You cannot give other people what you don’t have. If you are unsure about your meetings and agendas, you cannot expect your meetings to deliver the desired results.

With the right system and thought process towards meetings in place, we can radically reduce the number of meetings we are conducting or attending at work and start focusing on getting more done.

Below given is a 6 steps framework to help you conduct meaningful and effective meetings.


Step 1: Do You Really Need a Meeting


Define the WHY of the meeting.

You have got an issue at hand. Your immediate natural reaction can be to schedule a meeting. However, before inviting others to a meeting; ask yourself the following questions to make sure you REALLY need a meeting to address the issue at hand:

  • Have I given enough thought to the situation?
  • Does it require external inputs or more strategic thinking on my end?
  • Do I really need to involve multiple people for the inputs?
  • Does it require a formal meeting, or can this be addressed quickly over a call, email, or online survey?
  • Does it necessitate a face-to-face meeting?


Step 2: Make It Effective


Define WHAT & HOW of the meeting

If you have decided that conducting a meeting is required, then your next job is to ensure you know how you are going to make it effective.

To measure the effectiveness of your meeting, you need to first clearly define:

  • The intent of the meeting: Here, you clearly define WHAT you are trying to achieve through this meeting. What is the exact problem or issue at hand you are trying to address? Do you expect participants to help you with strategic inputs or assist with the tactical implementation part? Define it clearly to ensure your and people’s focus is on the core issue throughout the meeting.
  • Desired outcomes: At the end of the meeting HOW are you going to MEASURE the defined intent of the meeting has been met? These meeting outcomes should help you achieve your WHAT part of the meeting. At the end of the meeting, if you and the attendees are not clear about HOW you are going to achieve WHAT part, then either the group has not focused on the core agenda (the most common issue), OR you may need to schedule follow up meetings to make progress.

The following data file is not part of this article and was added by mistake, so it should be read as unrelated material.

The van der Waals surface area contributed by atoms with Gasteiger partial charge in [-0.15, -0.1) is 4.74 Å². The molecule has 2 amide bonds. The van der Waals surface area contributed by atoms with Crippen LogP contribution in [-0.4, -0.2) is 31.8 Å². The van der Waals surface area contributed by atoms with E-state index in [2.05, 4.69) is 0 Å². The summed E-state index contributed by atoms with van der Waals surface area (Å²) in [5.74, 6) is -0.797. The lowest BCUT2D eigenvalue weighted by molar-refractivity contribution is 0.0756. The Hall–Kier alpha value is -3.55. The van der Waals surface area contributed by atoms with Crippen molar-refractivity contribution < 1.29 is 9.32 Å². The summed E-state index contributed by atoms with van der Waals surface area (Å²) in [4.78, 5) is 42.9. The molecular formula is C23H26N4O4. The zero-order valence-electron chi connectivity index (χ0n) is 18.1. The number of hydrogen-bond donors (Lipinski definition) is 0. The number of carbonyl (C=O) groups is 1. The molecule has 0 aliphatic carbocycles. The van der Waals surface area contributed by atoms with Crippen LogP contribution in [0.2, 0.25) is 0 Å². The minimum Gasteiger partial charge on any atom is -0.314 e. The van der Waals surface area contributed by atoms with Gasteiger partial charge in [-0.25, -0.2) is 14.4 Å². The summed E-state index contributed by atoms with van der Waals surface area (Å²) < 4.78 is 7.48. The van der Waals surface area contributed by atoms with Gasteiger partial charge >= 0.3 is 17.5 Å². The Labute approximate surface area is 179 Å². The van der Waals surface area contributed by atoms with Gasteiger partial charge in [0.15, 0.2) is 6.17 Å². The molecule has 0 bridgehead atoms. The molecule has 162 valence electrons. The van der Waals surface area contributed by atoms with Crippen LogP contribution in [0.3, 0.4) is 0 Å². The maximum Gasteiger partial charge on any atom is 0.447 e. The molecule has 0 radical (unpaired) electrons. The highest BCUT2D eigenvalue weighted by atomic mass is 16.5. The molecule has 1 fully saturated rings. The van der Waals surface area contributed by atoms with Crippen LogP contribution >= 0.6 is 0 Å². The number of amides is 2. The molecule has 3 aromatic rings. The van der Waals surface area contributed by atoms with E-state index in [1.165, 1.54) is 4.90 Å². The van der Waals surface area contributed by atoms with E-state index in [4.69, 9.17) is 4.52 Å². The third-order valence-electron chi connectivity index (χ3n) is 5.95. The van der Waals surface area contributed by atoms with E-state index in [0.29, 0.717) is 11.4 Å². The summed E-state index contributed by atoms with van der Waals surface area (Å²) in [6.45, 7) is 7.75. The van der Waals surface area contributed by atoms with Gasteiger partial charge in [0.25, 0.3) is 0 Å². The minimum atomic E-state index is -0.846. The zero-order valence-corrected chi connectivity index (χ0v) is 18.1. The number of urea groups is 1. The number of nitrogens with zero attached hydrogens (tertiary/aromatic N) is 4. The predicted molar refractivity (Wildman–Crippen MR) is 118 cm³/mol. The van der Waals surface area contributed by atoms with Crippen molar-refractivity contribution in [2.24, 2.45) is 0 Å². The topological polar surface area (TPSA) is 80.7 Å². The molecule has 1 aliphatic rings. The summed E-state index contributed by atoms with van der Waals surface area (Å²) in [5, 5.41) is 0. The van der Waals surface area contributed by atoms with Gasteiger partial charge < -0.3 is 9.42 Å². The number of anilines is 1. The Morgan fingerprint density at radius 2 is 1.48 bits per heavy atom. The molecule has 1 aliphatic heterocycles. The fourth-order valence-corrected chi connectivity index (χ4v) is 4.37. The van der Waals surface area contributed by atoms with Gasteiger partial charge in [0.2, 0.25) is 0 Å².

You should never call out for a meeting until you have a clear agenda and expected outcomes.


Step 3: Who Should be Invited


Lesser, the better! Once you are clear about why you need a meeting, you need to be equally clear about WHO should be invited to the meeting!

Meetings where invites are sent to almost everyone to avoid hurt feelings quickly become chaos!

By being very selective in who is invited to the meeting, you free people to join other vital engagements and stay focused on their most important tasks.

Please make sure your people understand that not inviting them is that you respect their precious time, which can be better utilized by working on other essential tasks.

Being selective also sends a clear message to the invited people that there is a clear reason behind inviting them. They are responsible for bringing their unique perspective to the table and making the meeting a success.


Make sure attendees are clear about their role in the meeting to better prepare for it. Lack of clarity about why someone is being invited to the meeting and inviting everyone to the meetings are the 2 top reasons for unproductive meetings.


Step 4: Set Meeting Schedule & Timeline


Make sure you set expectations about the duration of the meeting and its scheduled date and time in advance. Do you default to scheduling meetings that are hour-long or even longer?